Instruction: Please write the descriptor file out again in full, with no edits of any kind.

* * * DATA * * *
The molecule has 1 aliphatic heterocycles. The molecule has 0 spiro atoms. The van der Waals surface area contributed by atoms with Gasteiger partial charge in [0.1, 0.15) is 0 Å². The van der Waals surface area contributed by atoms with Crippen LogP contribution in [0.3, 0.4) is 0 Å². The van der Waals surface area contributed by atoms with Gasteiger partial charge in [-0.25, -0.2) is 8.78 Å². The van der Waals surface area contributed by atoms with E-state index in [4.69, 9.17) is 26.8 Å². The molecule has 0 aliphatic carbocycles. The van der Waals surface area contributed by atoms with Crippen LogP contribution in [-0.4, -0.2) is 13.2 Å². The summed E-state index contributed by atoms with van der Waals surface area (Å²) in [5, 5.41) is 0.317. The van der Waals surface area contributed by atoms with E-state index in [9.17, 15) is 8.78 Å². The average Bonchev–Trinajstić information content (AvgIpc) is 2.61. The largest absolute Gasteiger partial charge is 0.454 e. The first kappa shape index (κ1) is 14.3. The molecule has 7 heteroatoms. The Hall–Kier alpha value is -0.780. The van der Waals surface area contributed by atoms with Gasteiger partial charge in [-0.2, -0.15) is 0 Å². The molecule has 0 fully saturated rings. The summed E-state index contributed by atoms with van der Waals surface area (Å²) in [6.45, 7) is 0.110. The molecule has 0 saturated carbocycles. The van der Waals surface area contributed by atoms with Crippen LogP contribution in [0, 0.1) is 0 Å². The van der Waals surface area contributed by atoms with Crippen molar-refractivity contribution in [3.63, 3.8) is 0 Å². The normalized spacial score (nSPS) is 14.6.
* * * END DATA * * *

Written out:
The molecule has 1 aliphatic heterocycles. The molecule has 0 spiro atoms. The van der Waals surface area contributed by atoms with Gasteiger partial charge in [0.1, 0.15) is 0 Å². The van der Waals surface area contributed by atoms with Crippen LogP contribution in [0.3, 0.4) is 0 Å². The van der Waals surface area contributed by atoms with Gasteiger partial charge in [-0.25, -0.2) is 8.78 Å². The van der Waals surface area contributed by atoms with E-state index in [4.69, 9.17) is 26.8 Å². The molecule has 0 aliphatic carbocycles. The van der Waals surface area contributed by atoms with Crippen LogP contribution in [-0.4, -0.2) is 13.2 Å². The summed E-state index contributed by atoms with van der Waals surface area (Å²) in [5, 5.41) is 0.317. The van der Waals surface area contributed by atoms with E-state index in [9.17, 15) is 8.78 Å². The average Bonchev–Trinajstić information content (AvgIpc) is 2.61. The largest absolute Gasteiger partial charge is 0.454 e. The first kappa shape index (κ1) is 14.3. The molecule has 7 heteroatoms. The Hall–Kier alpha value is -0.780. The van der Waals surface area contributed by atoms with Gasteiger partial charge in [-0.2, -0.15) is 0 Å². The molecule has 0 fully saturated rings. The summed E-state index contributed by atoms with van der Waals surface area (Å²) in [6.45, 7) is 0.110. The molecule has 0 saturated carbocycles. The van der Waals surface area contributed by atoms with Crippen LogP contribution in [0, 0.1) is 0 Å². The van der Waals surface area contributed by atoms with Crippen molar-refractivity contribution in [3.63, 3.8) is 0 Å². The normalized spacial score (nSPS) is 14.6.